While we have all focused on the FBS conference commissioners’ playoff discussions this offseason — How many teams will play? Where will they play? Who’ll pick them? — an important theme has been missed. The BCS conference commissioners are actually bellying up to the table with their brethren from the small conferences. For years this tribe of six uber-conferences has tried to keep the lion’s share of college football’s postseason money to itself. They didn’t want a playoff because a playoff would help to spread some amount of wealth and power to the little guys. That’s not a positive thing if you’re one of the big guys.
When the small conferences have threatened lawsuits or when lawmakers have threatened hearings, the BCS leagues have inched in their direction just to hush them. ”We’ll create another BCS bowl to give you little guys a chance to earn a spot and earn some cash.” Quite simply, they cracked the door for the little guys. Now it appears they’re going to open it further.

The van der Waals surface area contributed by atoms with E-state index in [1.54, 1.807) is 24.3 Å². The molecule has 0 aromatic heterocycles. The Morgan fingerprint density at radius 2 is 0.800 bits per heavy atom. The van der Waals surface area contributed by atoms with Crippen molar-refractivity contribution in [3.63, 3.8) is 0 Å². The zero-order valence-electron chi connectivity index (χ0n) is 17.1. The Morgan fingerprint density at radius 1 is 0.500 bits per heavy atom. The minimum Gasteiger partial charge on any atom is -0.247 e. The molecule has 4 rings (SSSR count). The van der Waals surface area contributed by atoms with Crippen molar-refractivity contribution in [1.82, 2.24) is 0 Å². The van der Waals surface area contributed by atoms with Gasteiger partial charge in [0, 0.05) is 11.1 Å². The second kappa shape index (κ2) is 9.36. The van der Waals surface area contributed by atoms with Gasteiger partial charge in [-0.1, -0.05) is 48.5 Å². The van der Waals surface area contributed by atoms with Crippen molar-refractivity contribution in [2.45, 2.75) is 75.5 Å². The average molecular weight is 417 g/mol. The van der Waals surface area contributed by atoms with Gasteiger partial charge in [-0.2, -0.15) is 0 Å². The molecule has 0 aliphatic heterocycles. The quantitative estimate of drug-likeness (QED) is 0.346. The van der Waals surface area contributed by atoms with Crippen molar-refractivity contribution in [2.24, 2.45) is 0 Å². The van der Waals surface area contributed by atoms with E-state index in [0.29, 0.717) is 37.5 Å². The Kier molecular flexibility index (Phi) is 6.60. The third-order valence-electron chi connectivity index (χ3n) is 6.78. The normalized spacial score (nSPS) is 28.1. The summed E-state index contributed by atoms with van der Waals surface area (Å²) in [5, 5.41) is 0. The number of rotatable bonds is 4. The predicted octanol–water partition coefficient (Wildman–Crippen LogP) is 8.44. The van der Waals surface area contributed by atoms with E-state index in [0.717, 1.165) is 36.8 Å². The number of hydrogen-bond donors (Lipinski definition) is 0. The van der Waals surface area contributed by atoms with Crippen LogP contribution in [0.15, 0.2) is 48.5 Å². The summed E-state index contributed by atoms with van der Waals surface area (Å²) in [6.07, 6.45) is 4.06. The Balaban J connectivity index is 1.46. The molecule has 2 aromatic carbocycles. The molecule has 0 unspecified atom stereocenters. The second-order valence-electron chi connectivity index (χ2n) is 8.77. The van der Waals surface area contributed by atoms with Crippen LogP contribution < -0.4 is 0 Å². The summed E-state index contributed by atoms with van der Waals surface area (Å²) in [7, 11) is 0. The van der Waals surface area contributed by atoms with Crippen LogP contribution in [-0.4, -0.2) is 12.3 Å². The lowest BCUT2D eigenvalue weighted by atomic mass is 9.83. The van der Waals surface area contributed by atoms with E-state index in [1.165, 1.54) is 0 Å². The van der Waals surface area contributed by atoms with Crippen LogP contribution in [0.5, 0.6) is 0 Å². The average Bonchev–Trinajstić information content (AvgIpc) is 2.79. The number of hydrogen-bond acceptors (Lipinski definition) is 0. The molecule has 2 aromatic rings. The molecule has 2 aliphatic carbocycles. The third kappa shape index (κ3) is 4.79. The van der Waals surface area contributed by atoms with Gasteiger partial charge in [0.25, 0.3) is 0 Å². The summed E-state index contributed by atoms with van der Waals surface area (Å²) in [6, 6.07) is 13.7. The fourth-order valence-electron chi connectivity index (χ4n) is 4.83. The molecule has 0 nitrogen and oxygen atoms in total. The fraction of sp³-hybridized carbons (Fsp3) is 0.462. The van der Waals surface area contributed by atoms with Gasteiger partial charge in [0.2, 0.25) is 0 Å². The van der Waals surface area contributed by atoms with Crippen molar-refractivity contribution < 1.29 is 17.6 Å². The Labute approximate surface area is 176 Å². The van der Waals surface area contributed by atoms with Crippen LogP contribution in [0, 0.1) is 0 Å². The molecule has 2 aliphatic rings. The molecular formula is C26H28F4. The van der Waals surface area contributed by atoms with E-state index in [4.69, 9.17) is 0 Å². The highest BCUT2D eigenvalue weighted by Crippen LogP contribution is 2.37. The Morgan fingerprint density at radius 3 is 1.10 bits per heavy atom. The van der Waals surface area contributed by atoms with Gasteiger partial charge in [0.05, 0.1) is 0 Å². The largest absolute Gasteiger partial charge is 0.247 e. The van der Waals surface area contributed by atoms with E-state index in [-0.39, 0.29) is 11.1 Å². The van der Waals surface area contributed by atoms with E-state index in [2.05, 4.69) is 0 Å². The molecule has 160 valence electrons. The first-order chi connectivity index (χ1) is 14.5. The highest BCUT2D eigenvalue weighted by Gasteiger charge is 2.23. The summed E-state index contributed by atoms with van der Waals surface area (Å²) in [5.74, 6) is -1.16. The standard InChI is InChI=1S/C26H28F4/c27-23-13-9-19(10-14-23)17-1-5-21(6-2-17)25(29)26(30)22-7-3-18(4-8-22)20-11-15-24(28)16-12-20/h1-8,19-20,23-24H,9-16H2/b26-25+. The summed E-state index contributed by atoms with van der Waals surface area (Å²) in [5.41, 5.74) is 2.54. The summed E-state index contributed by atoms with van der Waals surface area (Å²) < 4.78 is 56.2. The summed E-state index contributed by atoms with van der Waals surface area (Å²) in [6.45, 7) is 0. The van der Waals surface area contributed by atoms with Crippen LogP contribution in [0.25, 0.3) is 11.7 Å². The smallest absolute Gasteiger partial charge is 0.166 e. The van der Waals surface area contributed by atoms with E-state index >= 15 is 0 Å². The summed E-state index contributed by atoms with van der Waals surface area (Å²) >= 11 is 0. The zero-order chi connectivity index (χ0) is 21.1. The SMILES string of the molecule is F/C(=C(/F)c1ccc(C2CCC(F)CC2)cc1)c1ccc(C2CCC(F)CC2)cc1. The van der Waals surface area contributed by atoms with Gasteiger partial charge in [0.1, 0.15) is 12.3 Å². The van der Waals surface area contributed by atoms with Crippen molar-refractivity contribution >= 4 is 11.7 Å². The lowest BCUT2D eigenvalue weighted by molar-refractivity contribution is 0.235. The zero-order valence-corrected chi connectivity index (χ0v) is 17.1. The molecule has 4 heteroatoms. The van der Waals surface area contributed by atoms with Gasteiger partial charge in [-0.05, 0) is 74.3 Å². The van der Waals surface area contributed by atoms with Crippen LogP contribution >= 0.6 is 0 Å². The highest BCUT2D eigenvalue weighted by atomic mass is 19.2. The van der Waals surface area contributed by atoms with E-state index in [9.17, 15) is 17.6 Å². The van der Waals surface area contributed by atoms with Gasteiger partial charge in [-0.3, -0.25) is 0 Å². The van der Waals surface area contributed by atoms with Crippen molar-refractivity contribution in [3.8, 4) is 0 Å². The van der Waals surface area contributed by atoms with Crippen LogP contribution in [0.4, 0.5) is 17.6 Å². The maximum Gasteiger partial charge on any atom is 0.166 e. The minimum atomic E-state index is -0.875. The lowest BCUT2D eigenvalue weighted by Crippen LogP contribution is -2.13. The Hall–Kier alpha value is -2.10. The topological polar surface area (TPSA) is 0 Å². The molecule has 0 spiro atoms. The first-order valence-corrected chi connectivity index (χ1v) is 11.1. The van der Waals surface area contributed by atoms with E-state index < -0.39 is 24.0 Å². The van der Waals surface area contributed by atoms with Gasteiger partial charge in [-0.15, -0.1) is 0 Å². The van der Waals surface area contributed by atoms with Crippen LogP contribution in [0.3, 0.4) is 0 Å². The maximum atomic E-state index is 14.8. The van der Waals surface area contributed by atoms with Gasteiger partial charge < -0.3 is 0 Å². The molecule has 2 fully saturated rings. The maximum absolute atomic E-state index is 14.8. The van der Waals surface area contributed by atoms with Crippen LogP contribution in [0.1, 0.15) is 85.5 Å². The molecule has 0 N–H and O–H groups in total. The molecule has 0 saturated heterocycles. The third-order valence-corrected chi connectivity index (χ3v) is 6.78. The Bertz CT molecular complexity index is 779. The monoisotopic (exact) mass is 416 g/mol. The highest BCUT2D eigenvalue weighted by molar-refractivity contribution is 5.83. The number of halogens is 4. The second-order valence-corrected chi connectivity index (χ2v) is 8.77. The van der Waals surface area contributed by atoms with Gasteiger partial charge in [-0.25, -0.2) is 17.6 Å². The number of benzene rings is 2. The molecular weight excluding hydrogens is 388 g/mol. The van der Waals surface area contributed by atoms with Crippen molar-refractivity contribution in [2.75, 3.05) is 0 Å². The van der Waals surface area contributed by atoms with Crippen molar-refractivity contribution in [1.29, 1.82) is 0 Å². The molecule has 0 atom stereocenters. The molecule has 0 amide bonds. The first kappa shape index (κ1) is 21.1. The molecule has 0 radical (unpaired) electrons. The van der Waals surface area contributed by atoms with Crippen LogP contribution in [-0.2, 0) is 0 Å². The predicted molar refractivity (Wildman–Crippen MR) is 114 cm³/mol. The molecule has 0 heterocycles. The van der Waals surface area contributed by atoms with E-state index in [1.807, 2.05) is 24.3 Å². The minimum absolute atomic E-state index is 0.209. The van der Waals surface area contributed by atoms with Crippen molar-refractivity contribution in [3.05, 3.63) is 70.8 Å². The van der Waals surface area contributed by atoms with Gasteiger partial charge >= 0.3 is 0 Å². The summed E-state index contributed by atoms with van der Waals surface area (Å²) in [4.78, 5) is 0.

In the current playoff plans, it looks like football’s power brokers are leaning toward a system in which the best four teams will battle on the field for the national crown. And that’s the best four teams regardless of conference affiliation. Yes, the big conferences will still have an in-house edge thanks to their strength of schedule, their budgets, and to their tradition. But the non-BCS league teams will apparently get a better shot at the title belt than ever before.
There’s a move to do away with the old “automatic-qualifier” and “non-automatic qualifier” tags, too. Again, this gives the little guys a little bit better odds of winning some extra green each winter.
So why are the BCS commissioners — and the many school presidents they represent — now willing to take these steps? Simple. They’re ready for the music to stop for a while.